Citi is ordering its low-performing remote workers back to the office. That could be a bad sign for quiet quitters.

Man walking into Citi.
Low-performing hybrid workers are brought back to the office for coaching, Citi CEO Jane Fraser said.
Juan Cristobal Cobo—Bloomberg/Getty Images

While Citibank promotes flexible work arrangements, workers who aren’t performing well when at home will be ordered back to their cubicles, CEO Jane Fraser told Bloomberg’s David Westin at the World Economic Forum in Davos on Tuesday.

“You can see how productive someone is or isn’t, and if they’re not being productive, we bring them back to the office, or back to the site, and we give them the coaching they need until they bring the productivity back up again,” Fraser said.

That lack of productivity might be chalked up to quiet quitting, the term du jour that describes doing the bare minimum of what’s asked of you at work—and not the tiniest bit more. Proponents have called it “acting your wage.”

Fraser didn’t say how many workers were ordered back in, but data shows that outsize lack of motivation among remote workers—or, by another name, a quiet quitting epidemic—is a myth. Slack’s think tank, Future Forum, surveyed 10,000 global white-collar workers last October and found that those with full schedule flexibility showed 29% higher productivity scores than employees with no flexibility at all. Plus, employees with flexible schedules reported a 53% greater ability to focus and three times better work-life balance than those with rigid in-office protocols. 

Considering there’s no shortage of companies who remain bullish on a return to office despite ample evidence showing it’s unnecessary—to the point where some are tracking their workers’ productivity while working from home—it’s not unlikely other companies could follow in Citi’s footsteps.

When Westin asked Fraser about the long-term efficacy of remote work, she first acknowledged the “win-wins.” 

“I want to start off by saying that we recognize we’re going through a very human crisis during the pandemic, [and hybrid work] was an advantage for us to attract, retain, and get the most out of our talent,” she said. “We do measure productivity very carefully, and I am incredibly proud of our people and what they did in terms of supporting clients and communities through some very difficult times around the world.” 

Nonetheless, she’s mindful of varying needs at various points and ensuring they’re addressed so workers “can deliver excellence to clients and to the job.”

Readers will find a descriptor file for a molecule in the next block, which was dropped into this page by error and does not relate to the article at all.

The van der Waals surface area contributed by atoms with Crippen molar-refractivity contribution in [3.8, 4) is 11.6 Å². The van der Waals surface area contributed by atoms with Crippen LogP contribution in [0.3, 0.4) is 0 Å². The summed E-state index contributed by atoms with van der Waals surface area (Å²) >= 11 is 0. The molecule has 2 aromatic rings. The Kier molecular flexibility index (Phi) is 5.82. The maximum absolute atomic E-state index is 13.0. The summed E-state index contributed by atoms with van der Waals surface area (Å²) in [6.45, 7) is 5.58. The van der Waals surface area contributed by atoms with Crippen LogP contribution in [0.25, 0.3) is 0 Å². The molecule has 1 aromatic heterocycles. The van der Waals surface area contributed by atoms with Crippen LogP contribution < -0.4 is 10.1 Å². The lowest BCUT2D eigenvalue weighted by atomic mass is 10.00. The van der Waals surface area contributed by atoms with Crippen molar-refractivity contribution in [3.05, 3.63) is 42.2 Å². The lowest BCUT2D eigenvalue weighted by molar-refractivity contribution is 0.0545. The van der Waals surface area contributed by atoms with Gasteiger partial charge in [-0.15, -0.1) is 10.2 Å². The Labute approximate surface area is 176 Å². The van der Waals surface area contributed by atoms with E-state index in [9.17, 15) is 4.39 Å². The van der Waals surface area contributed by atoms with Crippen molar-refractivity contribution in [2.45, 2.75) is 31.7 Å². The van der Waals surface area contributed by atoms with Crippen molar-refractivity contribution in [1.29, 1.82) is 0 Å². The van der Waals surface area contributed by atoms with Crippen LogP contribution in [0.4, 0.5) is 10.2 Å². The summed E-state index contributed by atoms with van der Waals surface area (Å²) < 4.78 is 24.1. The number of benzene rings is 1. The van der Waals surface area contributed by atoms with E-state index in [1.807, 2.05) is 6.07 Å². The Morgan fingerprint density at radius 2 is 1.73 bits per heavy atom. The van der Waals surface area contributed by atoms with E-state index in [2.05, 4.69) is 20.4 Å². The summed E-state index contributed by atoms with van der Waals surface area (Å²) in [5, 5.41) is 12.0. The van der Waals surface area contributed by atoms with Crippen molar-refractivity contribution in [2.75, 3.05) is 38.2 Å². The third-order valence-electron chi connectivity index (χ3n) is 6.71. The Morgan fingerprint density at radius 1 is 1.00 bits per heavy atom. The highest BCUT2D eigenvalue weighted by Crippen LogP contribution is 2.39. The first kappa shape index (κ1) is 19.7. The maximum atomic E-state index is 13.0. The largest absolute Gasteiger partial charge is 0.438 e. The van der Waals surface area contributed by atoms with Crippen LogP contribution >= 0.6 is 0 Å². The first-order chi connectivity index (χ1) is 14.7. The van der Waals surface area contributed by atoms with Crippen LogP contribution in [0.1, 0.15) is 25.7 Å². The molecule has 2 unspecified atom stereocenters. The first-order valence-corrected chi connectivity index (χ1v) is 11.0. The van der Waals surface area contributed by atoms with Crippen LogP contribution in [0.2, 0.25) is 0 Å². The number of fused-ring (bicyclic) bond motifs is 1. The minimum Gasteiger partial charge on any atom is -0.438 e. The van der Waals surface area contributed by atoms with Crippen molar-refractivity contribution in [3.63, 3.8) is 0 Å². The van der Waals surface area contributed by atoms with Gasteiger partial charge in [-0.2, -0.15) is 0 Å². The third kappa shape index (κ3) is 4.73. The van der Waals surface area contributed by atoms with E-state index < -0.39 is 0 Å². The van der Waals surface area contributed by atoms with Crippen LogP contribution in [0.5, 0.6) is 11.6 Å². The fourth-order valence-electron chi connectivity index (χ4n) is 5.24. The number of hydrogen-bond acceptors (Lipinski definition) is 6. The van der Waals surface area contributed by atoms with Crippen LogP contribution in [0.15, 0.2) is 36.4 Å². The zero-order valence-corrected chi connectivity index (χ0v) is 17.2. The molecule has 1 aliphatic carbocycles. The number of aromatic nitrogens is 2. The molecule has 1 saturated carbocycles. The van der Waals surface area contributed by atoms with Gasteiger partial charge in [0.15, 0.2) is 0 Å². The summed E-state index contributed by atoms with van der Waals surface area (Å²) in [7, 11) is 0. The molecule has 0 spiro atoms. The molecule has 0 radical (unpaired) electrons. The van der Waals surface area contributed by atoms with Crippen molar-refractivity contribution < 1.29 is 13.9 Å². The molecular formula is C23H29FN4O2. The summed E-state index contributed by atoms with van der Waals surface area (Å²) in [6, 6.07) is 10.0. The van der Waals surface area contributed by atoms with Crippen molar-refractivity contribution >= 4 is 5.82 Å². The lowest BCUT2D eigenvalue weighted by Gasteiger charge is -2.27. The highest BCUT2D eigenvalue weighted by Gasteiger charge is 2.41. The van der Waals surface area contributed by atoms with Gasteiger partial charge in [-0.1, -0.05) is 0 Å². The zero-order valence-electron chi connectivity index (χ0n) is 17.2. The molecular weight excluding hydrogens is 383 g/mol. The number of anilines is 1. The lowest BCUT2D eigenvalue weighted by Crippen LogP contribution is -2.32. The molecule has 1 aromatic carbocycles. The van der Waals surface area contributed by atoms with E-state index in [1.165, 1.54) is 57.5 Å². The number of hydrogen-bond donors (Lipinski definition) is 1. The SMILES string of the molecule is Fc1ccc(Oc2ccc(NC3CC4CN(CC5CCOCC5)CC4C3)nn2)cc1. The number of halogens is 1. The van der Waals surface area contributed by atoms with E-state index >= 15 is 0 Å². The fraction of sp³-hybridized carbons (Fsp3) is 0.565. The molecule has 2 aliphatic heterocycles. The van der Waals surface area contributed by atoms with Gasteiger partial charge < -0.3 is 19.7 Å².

But she believes there’s an “important balance” in executing hybrid work, emphasizing the value of collaboration and apprenticeship that workers can only experience in-person.

Pro-hybrid, anti-quiet quitting

At various points throughout the pandemic, Citi has waffled on its return-to-office stance. In March 2021, it was the first major U.S. bank to introduce a long-term hybrid model, including “Zoom-free Fridays” and a company holiday on May 28, dubbed “Citi Reset Day.” 

But in early 2022, Citi became what Banking Dive referred to as “the Wall Street lender with the strictest office-rerun policy,” as it threatened to immediately fire workers who didn’t comply with its vaccine mandate.

By the end of the year, Fraser told Fortune that competing banks’ insistence on full-time in-person work—including Goldman Sachs and JPMorgan—feels “a bit 1980s.”

“Why do we need to have our junior bankers … in the office late at night if they’re working on a deal?” Fraser said on an episode of Fortune’s Leadership Next podcast. “Once they’ve done the work collaborating together, they can do that at home.”

It seems, then, that Fraser is pro-hybrid, but anti-quiet quitting: Remote work is fair, when done in balance and while maintaining productivity levels. After all, she expects “a world of pretty tight labor supply” in the future, she said at Davos. “We’re not seeing people coming back who left the workforce in anything like the numbers we expected, and that’s even with the pending recession and the inflationary challenges.”

As a result, pulling off a hybrid arrangement that works for everyone will be crucial. “I think we’re gonna have to keep listening to our people and getting that balance right,” she said. “If you don’t listen to them, you’re in danger of having some problems.”

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